Other creditors may find themselves six months to two years away from a judgment that someone holding a confession can have entered in a month or so. That allows writs of execution to be available long before other creditors even finish discovery.

A confession of judgment is also an excellent way to determine if the promises of the debtor to pay are truthful or not. If a debtor truly plans to abide by the payment plan proposed, he or she should have no problem agreeing to a confession of judgment. If all payments are made, it is never filed, never made public, and there is no harm to the debtor at all.

Debtors will often raise the issue of the cost of obtaining independent counsel as their reason for not signing a confession of judgment. However the fact is that there are some attorneys out there who will sign off for approximately five hundred dollars if the debtor will just check around. The cost of even filing an answer with the Court will cost more than that.

Attorneys or parties in California who would like to view a portion of a sample 7 page confession of judgment that includes brief instructions, a verified statement of defendant confessing judgment, an attorney’s declaration in support of verified statement confessing judgment, and an order of judgment on confession of judgment sold by the author can see below.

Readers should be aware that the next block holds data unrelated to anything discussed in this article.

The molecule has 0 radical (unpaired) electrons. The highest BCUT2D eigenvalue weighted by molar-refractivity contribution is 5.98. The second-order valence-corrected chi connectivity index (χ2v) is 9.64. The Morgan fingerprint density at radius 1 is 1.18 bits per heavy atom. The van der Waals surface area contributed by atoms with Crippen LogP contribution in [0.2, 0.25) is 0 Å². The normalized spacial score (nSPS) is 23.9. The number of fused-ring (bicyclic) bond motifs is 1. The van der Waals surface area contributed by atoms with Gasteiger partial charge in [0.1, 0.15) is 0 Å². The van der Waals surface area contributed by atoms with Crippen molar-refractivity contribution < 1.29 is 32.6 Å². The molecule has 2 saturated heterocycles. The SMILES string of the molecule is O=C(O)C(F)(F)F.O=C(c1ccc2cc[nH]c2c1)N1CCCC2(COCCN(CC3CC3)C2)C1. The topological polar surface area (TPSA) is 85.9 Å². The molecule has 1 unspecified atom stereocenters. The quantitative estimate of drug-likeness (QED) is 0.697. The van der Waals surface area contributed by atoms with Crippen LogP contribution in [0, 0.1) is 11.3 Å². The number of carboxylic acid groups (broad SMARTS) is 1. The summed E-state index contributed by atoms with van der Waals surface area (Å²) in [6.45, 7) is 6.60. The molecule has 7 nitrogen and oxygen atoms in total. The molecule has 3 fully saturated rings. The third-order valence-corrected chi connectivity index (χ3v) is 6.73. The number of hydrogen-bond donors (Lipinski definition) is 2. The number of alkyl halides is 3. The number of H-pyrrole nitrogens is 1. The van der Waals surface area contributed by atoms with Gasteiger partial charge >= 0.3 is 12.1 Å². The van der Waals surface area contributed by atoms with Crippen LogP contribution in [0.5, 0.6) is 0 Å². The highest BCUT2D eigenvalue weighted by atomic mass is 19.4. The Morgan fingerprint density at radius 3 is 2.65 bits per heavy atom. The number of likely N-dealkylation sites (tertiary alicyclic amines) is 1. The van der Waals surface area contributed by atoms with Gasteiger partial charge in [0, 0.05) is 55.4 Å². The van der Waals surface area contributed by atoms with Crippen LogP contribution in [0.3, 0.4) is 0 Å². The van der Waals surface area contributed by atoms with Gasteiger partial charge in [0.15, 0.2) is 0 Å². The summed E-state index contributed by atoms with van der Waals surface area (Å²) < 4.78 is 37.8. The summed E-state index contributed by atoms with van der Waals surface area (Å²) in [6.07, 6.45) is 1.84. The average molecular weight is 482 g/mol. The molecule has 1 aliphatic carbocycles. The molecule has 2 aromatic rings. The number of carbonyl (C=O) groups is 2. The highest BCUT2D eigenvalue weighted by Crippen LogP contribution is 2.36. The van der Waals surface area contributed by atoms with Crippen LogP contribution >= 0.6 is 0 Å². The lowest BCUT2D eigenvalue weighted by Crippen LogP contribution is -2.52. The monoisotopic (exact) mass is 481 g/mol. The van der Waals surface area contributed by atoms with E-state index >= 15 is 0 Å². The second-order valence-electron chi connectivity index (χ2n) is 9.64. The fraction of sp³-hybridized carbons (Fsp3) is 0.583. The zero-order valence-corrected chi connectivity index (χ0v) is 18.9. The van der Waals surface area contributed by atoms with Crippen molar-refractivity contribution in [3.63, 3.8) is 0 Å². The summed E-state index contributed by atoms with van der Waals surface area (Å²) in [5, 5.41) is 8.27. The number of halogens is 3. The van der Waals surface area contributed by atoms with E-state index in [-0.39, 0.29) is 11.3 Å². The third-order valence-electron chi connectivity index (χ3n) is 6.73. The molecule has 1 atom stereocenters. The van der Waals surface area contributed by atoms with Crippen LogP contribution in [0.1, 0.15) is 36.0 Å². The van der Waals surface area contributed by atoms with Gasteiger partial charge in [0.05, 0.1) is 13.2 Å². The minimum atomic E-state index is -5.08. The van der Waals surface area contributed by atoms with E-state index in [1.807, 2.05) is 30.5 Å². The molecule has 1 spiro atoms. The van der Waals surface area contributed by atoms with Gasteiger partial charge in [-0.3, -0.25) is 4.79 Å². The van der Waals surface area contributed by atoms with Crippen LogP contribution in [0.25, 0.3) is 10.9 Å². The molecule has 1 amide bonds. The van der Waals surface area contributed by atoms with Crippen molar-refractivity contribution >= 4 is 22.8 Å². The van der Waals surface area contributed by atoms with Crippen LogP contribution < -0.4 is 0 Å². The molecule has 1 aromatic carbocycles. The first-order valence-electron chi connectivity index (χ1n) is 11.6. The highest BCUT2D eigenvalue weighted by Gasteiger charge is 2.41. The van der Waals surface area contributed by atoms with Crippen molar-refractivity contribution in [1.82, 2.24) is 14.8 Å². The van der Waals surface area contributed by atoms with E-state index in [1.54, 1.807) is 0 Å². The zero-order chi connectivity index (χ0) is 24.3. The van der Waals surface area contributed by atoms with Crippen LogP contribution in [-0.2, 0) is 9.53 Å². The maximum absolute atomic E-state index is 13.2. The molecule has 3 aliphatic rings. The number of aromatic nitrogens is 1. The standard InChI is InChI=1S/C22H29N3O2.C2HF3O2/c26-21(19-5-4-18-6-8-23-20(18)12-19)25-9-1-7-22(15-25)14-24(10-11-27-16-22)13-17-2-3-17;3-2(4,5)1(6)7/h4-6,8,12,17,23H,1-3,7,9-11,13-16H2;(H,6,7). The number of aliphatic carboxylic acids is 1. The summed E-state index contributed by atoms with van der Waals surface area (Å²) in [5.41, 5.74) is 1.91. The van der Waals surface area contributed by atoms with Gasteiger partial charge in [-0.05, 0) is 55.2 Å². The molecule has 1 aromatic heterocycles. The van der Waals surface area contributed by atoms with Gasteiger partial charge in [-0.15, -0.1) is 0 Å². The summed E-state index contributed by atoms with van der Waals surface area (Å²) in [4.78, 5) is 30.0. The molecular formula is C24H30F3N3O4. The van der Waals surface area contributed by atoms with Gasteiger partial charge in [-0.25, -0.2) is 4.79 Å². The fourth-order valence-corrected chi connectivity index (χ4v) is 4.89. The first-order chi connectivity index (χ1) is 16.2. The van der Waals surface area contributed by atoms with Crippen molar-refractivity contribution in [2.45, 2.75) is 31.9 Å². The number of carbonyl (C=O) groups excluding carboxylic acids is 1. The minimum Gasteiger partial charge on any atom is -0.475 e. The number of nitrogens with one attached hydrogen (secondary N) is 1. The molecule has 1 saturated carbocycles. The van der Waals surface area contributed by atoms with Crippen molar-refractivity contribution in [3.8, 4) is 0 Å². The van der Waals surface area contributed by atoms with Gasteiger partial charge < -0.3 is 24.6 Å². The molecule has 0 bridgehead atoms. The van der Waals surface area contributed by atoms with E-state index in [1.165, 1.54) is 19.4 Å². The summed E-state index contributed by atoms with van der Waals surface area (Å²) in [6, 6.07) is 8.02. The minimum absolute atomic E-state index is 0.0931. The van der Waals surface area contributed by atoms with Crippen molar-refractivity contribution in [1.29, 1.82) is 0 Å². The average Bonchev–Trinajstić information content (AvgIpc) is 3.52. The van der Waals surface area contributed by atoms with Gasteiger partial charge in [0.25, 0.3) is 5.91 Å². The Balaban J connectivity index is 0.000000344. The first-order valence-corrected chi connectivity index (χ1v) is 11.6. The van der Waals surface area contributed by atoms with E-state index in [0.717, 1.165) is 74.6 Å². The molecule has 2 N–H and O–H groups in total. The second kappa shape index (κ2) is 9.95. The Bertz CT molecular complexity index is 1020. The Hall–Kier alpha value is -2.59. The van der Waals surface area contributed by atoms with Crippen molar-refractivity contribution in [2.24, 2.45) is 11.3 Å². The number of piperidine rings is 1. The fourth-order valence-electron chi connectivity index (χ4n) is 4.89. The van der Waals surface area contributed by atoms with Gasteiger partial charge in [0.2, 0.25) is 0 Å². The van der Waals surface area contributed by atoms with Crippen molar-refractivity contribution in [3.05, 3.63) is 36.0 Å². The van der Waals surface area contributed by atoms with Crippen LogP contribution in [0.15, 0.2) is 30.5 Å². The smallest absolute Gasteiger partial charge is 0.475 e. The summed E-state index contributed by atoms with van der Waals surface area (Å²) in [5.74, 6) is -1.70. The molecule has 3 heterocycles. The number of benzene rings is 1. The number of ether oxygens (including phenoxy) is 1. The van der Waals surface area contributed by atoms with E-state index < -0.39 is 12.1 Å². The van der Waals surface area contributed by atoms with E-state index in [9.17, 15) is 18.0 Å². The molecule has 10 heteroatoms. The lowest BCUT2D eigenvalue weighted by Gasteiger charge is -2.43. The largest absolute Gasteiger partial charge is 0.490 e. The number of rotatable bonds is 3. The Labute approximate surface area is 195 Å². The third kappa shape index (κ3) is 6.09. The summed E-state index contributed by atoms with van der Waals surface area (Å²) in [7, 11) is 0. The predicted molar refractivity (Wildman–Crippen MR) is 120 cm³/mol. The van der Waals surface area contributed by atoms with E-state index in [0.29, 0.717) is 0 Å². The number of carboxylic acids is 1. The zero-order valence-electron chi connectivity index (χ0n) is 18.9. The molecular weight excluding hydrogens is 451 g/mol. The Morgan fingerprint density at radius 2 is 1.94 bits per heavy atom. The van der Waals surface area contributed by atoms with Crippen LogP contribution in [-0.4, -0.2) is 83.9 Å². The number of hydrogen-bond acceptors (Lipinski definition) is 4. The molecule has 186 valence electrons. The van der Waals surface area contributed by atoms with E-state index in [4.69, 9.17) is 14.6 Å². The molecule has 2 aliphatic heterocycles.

The author of this blog post, Stan Burman, is an entrepreneur and freelance paralegal who has worked in California and Federal litigation since 1995 and has created over 300 sample legal documents for California and Federal litigation.

You can view portions of over 300 sample legal documents for California and Federal litigation at View over 300 sample legal documents for sale

*Do you want to use this article on your website, blog or e-zine? You can, as long as you include this blurb with it: “Stan Burman is the author of over 300 sample legal documents for California and Federal litigation and is the author of a free weekly legal newsletter. You can receive 10 free gifts just for subscribing. Just visit http://freeweeklylegalnewsletter.gr8.com/ for more information.”

Follow the author on Twitter at: https://twitter.com/LegalDocsPro

DISCLAIMER:

Please note that the author of this blog post, Stan Burman is NOT an attorney and as such is unable to provide any specific legal advice. The author is NOT engaged in providing any legal, financial, or other professional services, and any information contained in this blog post is NOT intended to constitute legal advice.

The materials and information contained in this blog post have been prepared by Stan Burman for informational purposes only and are not legal advice. Transmission of the information contained in this blog post is not intended to create, and receipt does not constitute, any business relationship between the author and any readers. Readers should not act upon this information without seeking professional counsel.